If you're interested in the Explore Computer Science Research Program—where you'll join CS alumni currently enrolled in graduate programs for a two-day workshop on March 20 and 21—please apply by Monday, March 2, 2020.
CS Professor and Chair, Kavita Bala will present a keynote, while panelists will include several recent CS alumni (noted below), who will respond to questions such as:
- How do I know I want to get a Ph.D.?
- What is life like as a Ph.D. student?
- What is the process like to apply for a Ph.D.?
- How can I find research and/or explore research opportunities?
Kavita Bala is the Chair of the Computer Science Department at Cornell University. She received her S.M. and Ph.D. from the Massachusetts Institute of Technology (MIT), and her B.Tech. from the Indian Institute of Technology (IIT, Bombay). She co-founded GrokStyle, a visual search company acquired by Facebook. Bala specializes in computer graphics and computer vision, leading research in recognition and visual search; material modeling and acquisition using physics and learning; realistic, physically-based rendering; and material and lighting perception. Bala's work on 3D Mandalas was featured at the Rubin Museum of Art, New York.
Bala is an ACM Fellow. Bala has served as the Editor-in-Chief of Transactions on Graphics (TOG), and serves on the SIGGRAPH Papers Advisory Group. Bala has co-authored the graduate-level textbook "Advanced Global Illumination" (A K Peters publisher, second edition). She chaired SIGGRAPH Asia 2011, and co-chaired Pacific Graphics (2010) and the Eurographics Symposium on Rendering (2005). Bala has received the NSF CAREER award, and the Fiona Li and Donald Li Excellence in Teaching Award (2015), and James and Mary Tien Excellence in Teaching Award, (2006 and 2009).
CS Alumni Panelists:
Jialu Bao is a first-year CS Ph.D. student at University of Wisconsin-Madison, where she is developing a logic for verifying conditional independence in probabilistic programs, advised by Professor Justin Hsu. Previously, she studied mathematics and computer sciences at Cornell after some detour exploring other majors. She was introduced to research by Chris Cameron and Professor Michael Macy at Cornell through a project investigating homophily of Twitter users. Later, she worked with CS Associate Professor Nate Foster on verification of P4 programs, and with CS Professor John Hopcroft and Kun He on multi-layer community detection. During her time at Cornell, she was also heavily involved in ACSU in coordinating corporate events. She considers herself as a feminist and an environmentalist.
Lloyd Brown is originally from Buffalo, NY. As a child he was always interested in the way computers work and as a result studied Computer Science at Cornell University. After learning about the field of Systems he began research with CS Assistant Professor Rachit Agarwal on topics they believed to be fundamental and intellectually interesting. He is now pursuing a PhD at UC Berkeley with Professors Scott Shenker and Sylvia Ratnasamy. To date he has researched topics in Systems, Networking, Security, and Data Structures.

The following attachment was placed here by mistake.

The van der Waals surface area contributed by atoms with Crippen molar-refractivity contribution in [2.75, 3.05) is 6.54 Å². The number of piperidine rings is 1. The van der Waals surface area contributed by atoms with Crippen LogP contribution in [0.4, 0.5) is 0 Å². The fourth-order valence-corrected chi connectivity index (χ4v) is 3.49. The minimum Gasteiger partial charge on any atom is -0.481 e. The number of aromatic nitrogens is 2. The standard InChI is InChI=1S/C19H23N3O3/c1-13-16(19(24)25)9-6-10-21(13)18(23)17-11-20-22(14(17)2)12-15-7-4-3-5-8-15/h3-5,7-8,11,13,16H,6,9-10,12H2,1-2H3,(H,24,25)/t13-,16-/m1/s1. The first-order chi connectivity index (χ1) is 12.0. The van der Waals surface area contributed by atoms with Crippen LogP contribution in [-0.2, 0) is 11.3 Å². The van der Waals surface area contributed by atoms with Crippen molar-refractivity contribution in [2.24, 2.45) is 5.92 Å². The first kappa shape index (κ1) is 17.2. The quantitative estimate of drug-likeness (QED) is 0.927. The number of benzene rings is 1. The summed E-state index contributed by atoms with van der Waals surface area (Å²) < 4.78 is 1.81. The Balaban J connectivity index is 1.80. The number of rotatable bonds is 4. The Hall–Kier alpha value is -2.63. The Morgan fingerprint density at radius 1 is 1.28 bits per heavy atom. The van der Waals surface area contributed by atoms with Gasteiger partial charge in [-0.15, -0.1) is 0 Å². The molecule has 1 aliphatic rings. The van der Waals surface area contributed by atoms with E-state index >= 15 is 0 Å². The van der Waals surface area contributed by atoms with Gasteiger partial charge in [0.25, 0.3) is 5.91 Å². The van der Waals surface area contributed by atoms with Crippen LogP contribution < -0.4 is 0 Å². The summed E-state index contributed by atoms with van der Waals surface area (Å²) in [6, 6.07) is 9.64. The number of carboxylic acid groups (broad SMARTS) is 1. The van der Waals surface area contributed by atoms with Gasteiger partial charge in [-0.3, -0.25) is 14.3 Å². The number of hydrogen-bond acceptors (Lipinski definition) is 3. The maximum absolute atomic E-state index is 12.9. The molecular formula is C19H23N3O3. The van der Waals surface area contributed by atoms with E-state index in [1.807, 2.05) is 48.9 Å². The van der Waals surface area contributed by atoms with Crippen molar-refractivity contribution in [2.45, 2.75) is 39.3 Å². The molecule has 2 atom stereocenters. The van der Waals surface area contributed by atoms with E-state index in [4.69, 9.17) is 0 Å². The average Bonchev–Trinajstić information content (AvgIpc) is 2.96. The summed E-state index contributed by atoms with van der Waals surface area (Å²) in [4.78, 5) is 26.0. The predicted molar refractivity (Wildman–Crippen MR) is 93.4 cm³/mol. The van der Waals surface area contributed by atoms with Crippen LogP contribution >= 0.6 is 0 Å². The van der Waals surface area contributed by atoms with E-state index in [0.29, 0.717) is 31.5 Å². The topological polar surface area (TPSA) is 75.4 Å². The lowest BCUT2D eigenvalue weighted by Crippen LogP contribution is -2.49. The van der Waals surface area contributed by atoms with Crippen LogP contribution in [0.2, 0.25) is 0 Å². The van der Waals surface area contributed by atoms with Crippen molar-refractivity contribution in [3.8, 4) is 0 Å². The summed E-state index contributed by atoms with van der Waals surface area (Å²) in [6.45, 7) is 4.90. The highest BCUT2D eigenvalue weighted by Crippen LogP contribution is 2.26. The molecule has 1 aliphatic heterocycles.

Claire Liang is a third-year Computer Science Ph.D. student at Cornell University studying Robotics. She works on minimalist representations for motion planning and has also done work in implicit communication for human-robot interaction. She is currently president of the Robotics Graduate Student Organization on campus. She started her Computer Science research journey in her Junior year of college, received her Bachelor of Science from Cornell University in 2017, and apparently loved research so much that she's still here.
Jiaqi Su received Bachelor of Science degree in Computer Science from Cornell University in 2017. She is currently a third-year Ph.D. student in Computer Science at Princeton University Graphics and Vision Group, advised by Professor Adam Finkelstein. Her main research interest centers on deep learning in audio, including speech enhancement, acoustic matching problem, and perceptually-driven loss.
Anna Yesypenko is a Ph.D. student in the Computational Science, Engineering, and Mathematics (CSEM) program at the Oden Institute of the University of Texas at Austin. She is advised by Per-Gunnar Martinsson. Her work is concerned with developing efficient algorithms for scientific computing, namely for the solution of differential and integral equations. The overarching theme of her work is that dense matrices representing solution operators often have structures that allow them to be applied in near-linear time. She is also interested in the design of communication-minimizing algorithms, which are crucial for performance in parallel computing environments. Before coming to UT Austin, she completed a Bachelor's degree in Computer Science at Cornell University.
Irene Yoon is a first-year Ph.D. student at the University of Pennsylvania interested in formal verification and programming language theory. She received her B.S. from Cornell University in 2019.
Shangdi Yu is a first-year graduate student at MIT EECS department, studying parallel graph algorithms. Previously, she did her undergraduate work at Cornell and double majored in Computer Science and Operations Research. She found CS and OR to be very exciting subjects because with the computation power of machines and well-designed algorithms, we can find the optimal solution to very complex problems and decipher information from massive data. She learned to program the first time when she was a Freshman and started researching during her pre-Sophomore summer. She loved her research experience and wanted to continue after undergrad, so she decided to pursue a Ph.D. degree. She enjoys being a CS graduate student and would love to share how awesome this experience can be.
Women and underrepresented minorities are strongly encouraged to apply.